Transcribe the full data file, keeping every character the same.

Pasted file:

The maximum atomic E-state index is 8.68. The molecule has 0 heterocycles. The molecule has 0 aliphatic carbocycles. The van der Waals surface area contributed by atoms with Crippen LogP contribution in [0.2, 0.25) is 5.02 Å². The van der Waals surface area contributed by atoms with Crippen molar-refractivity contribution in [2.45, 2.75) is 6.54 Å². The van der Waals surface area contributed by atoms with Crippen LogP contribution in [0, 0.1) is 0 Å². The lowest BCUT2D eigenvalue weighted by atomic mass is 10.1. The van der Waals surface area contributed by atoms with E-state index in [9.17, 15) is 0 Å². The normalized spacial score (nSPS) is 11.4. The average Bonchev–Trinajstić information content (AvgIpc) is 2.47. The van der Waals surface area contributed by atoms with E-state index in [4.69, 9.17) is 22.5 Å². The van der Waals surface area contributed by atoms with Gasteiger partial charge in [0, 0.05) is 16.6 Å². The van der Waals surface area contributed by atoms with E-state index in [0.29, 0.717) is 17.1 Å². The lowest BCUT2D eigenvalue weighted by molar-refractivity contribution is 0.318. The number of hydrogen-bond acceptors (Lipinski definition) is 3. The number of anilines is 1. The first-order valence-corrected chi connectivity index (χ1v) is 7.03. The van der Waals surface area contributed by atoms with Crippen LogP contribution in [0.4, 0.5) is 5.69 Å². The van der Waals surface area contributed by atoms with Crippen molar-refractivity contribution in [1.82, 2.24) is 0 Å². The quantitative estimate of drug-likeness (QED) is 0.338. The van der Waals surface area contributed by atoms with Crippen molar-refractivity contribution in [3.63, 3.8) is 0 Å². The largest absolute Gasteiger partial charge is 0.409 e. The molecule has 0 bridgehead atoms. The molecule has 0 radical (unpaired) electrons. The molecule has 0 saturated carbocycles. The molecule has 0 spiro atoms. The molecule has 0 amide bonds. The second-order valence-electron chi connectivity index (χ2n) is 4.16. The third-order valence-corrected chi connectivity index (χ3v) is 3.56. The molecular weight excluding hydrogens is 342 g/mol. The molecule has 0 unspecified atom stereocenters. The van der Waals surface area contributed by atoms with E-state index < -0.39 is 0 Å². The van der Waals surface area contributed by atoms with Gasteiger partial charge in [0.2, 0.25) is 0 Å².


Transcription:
The maximum atomic E-state index is 8.68. The molecule has 0 heterocycles. The molecule has 0 aliphatic carbocycles. The van der Waals surface area contributed by atoms with Crippen LogP contribution in [0.2, 0.25) is 5.02 Å². The van der Waals surface area contributed by atoms with Crippen molar-refractivity contribution in [2.45, 2.75) is 6.54 Å². The van der Waals surface area contributed by atoms with Crippen LogP contribution in [0, 0.1) is 0 Å². The lowest BCUT2D eigenvalue weighted by atomic mass is 10.1. The van der Waals surface area contributed by atoms with E-state index in [9.17, 15) is 0 Å². The normalized spacial score (nSPS) is 11.4. The average Bonchev–Trinajstić information content (AvgIpc) is 2.47. The van der Waals surface area contributed by atoms with E-state index in [4.69, 9.17) is 22.5 Å². The van der Waals surface area contributed by atoms with Gasteiger partial charge in [0, 0.05) is 16.6 Å². The van der Waals surface area contributed by atoms with E-state index in [0.29, 0.717) is 17.1 Å². The lowest BCUT2D eigenvalue weighted by molar-refractivity contribution is 0.318. The number of hydrogen-bond acceptors (Lipinski definition) is 3. The number of anilines is 1. The first-order valence-corrected chi connectivity index (χ1v) is 7.03. The van der Waals surface area contributed by atoms with Crippen LogP contribution in [0.4, 0.5) is 5.69 Å². The van der Waals surface area contributed by atoms with Crippen molar-refractivity contribution in [1.82, 2.24) is 0 Å². The quantitative estimate of drug-likeness (QED) is 0.338. The van der Waals surface area contributed by atoms with Crippen molar-refractivity contribution in [3.63, 3.8) is 0 Å². The largest absolute Gasteiger partial charge is 0.409 e. The molecule has 0 bridgehead atoms. The molecule has 0 radical (unpaired) electrons. The molecule has 0 saturated carbocycles. The molecule has 0 spiro atoms. The molecule has 0 amide bonds. The second-order valence-electron chi connectivity index (χ2n) is 4.16. The third-order valence-corrected chi connectivity index (χ3v) is 3.56. The molecular weight excluding hydrogens is 342 g/mol. The molecule has 0 unspecified atom stereocenters. The van der Waals surface area contributed by atoms with E-state index < -0.39 is 0 Å². The van der Waals surface area contributed by atoms with Gasteiger partial charge in [0.2, 0.25) is 0 Å².